Make getting fit, and staying fit, top of your New Year’s resolutions with our expert-led guide to staying injury free when starting a new workout routine.
Getting fitter and healthier seems to always top the New Year’s resolutions lists when 1st of January rolls around.
Yet, despite our best intentions, these resolutions rarely last. In fact, most are ditched by the second Friday of January, known as Quitter’s Day, which just so happens to also be Friday the 13th this year. Talk about cursed.
Waning willpower is a common cause, but all too often so is injury. Buoyed by a surge of “new year, new you” motivation, people tend to exercise with renewed vigor.
The problem is that if you’re not building up your training intensity gradually, fueling your workouts adequately and resting sufficiently, you could do yourself more harm than good.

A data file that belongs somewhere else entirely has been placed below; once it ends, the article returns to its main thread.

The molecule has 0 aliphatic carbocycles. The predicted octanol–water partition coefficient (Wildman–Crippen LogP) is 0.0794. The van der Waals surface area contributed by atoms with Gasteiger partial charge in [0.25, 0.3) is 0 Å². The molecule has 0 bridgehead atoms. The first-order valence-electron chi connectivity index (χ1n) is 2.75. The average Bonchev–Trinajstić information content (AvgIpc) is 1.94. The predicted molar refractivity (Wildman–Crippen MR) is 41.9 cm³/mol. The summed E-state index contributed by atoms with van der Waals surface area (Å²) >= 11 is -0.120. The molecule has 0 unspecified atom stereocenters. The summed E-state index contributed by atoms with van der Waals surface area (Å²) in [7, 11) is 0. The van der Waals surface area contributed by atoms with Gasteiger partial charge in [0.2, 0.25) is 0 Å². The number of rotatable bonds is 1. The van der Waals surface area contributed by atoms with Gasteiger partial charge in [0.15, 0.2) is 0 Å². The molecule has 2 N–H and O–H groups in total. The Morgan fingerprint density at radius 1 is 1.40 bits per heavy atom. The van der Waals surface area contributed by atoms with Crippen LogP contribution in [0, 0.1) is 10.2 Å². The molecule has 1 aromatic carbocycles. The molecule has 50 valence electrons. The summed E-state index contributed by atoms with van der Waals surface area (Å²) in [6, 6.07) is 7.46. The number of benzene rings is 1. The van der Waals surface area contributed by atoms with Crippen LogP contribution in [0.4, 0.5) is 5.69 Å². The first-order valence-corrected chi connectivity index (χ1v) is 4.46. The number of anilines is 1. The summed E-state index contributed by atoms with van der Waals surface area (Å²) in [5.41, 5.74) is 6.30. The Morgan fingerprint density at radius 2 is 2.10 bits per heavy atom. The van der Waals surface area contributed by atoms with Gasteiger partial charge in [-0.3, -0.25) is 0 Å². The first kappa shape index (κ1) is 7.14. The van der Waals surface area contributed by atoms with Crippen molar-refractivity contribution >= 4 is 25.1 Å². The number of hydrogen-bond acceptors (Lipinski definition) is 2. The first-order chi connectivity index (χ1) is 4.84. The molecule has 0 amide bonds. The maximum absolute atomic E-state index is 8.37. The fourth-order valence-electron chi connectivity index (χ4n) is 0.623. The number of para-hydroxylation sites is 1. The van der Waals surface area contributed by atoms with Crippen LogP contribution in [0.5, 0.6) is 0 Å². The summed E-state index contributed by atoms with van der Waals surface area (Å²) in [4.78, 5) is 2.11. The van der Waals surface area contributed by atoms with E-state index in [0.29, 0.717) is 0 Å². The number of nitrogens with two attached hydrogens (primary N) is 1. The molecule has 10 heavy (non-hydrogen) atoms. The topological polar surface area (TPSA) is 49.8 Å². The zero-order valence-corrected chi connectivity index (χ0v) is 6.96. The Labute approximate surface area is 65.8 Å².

The most common reasons people get injured in January are too much running and too much gym. “Injuries in the new year can be generally grouped under the umbrella term of overuse,” explains Lucas Taylor, strength and conditioning coach and Regional Lead at Technique Health & Fitness.
Plantar fasciitis (afflicting the foot), Achilles tendinitis (ankle), trochanteric bursitis (hip) and iliotibial band syndrome (knee) top the list of diagnoses when people come limping through Lucas’ door.